He actually marries Eric’s sister, albeit out of a desire for citizenship rather than any kind of romantic attachment towards her. And, somewhat controversially, the series ends with he and the longtime object of his affections, Jackie Burkhart, in a romantic relationship. Perhaps his name cannot be transliterated into English, but it defies credulity that neither Jackie, who actually dated him for at least a time, nor Eric, his onetime brother in law, would have no idea where he had actually come from in the first place. In short, the fog of memory alone doesn’t explain why he lacks the signs of identity. However, the distance of time does point towards a more interesting explanation, one worthy of this site’s stated purpose. The distance of time allows for the possibility that he is a construction, a matter of wish fulfillment on the part of other characters. Fez is someone they wish had been there, but wasn’t.

Fez as construction begs the question of constructor; if Fez is imaginary, who imagined him and why? Given the presuppositions inherent in the theory–if we assume that he is indeed a construct rather than an individual–the most likely creators within the rest of the cast are Eric Forman and Jackie Burkhart. Of the regulars Fez is the only one who is a bigger nerd than Eric, and he is the only one who fawns over Jackie. There are occasional auxiliary characters who fit the “more of a loser than Eric” role, and he is the last of three characters to date Jackie. However, within the main group of protagonists he takes the “loser” role, a role that arguably would otherwise belong to Eric. And while other members of the group date Jackie, she is consistently treated as the junior partner in all of those relationships. She is more endured than loved. And while she might be loved, she is hardly respected or admired by anyone aside from Fez.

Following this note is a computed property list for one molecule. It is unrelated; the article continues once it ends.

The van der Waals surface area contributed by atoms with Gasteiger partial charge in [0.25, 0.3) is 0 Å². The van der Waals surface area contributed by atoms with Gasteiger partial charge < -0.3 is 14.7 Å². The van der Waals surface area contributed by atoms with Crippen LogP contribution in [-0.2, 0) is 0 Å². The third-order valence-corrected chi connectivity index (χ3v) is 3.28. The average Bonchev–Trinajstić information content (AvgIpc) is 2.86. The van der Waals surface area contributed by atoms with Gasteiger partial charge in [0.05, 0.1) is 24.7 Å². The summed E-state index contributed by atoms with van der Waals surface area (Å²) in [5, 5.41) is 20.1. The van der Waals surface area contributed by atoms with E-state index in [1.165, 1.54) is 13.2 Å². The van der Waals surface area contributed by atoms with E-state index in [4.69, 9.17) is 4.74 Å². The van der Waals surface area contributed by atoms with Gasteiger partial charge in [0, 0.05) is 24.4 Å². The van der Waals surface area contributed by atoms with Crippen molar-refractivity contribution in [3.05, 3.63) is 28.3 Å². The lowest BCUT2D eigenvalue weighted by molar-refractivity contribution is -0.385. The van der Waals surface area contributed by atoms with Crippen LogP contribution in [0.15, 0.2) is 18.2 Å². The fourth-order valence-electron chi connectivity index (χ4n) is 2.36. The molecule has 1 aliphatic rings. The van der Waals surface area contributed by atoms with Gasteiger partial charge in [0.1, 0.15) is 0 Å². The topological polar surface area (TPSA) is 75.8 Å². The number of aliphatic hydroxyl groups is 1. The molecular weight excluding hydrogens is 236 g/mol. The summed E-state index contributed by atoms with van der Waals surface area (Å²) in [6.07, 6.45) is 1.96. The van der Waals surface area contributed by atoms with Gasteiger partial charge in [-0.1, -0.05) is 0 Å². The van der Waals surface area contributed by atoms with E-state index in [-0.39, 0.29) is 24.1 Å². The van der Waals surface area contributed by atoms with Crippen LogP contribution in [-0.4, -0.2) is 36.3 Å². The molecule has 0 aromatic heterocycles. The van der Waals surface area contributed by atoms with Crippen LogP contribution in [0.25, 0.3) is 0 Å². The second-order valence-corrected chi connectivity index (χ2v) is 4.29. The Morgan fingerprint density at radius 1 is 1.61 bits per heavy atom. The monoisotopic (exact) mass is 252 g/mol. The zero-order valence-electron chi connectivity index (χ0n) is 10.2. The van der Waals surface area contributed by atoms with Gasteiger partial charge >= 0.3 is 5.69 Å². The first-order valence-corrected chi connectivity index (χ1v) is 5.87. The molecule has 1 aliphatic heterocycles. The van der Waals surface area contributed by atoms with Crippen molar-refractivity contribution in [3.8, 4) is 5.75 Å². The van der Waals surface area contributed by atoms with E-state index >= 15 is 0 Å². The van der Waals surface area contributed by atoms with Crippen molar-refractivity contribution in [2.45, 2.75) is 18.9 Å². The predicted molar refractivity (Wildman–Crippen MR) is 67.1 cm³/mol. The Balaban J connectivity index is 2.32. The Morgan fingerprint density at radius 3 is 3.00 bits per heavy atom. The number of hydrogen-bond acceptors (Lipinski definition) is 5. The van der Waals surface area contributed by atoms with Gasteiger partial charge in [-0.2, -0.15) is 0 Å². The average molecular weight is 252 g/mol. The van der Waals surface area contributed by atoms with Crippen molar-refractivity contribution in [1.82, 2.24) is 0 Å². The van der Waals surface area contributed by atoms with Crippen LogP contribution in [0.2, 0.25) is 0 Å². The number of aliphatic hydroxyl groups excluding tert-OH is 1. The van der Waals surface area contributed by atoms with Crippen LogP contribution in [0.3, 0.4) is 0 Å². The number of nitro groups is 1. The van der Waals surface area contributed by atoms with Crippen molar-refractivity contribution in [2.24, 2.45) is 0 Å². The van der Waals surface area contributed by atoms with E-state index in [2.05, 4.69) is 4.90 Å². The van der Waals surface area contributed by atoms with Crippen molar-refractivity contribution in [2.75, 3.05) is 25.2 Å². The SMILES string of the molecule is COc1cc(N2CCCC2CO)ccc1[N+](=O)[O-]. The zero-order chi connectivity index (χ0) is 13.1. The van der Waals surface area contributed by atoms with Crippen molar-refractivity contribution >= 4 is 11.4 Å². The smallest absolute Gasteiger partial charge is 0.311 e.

Eric is a nerd. He is obsessed with Star Wars, he reads comic books, and he’s a toy collector. And yet, even leaving aside the show’s central relationship, he’s rather romantically successful. The show demonstrates several one time rivals for his affection. Despite his interests, Eric is never portrayed as romantically unappealing, with one notable exception. After he breaks up with Donna, one episode concerns what amounts to an extended dream sequence which in turn is little more than an extended It’s a Wonderful Life parody. In the world where the show’s central relationship never happened, Eric is essentially Fez.

This suggests that Fez acts as a kind of compensation for Eric’s less appealing qualities. Without Fez, Eric takes his place. Fez, therefore, at least partially exists to make Eric look less odd.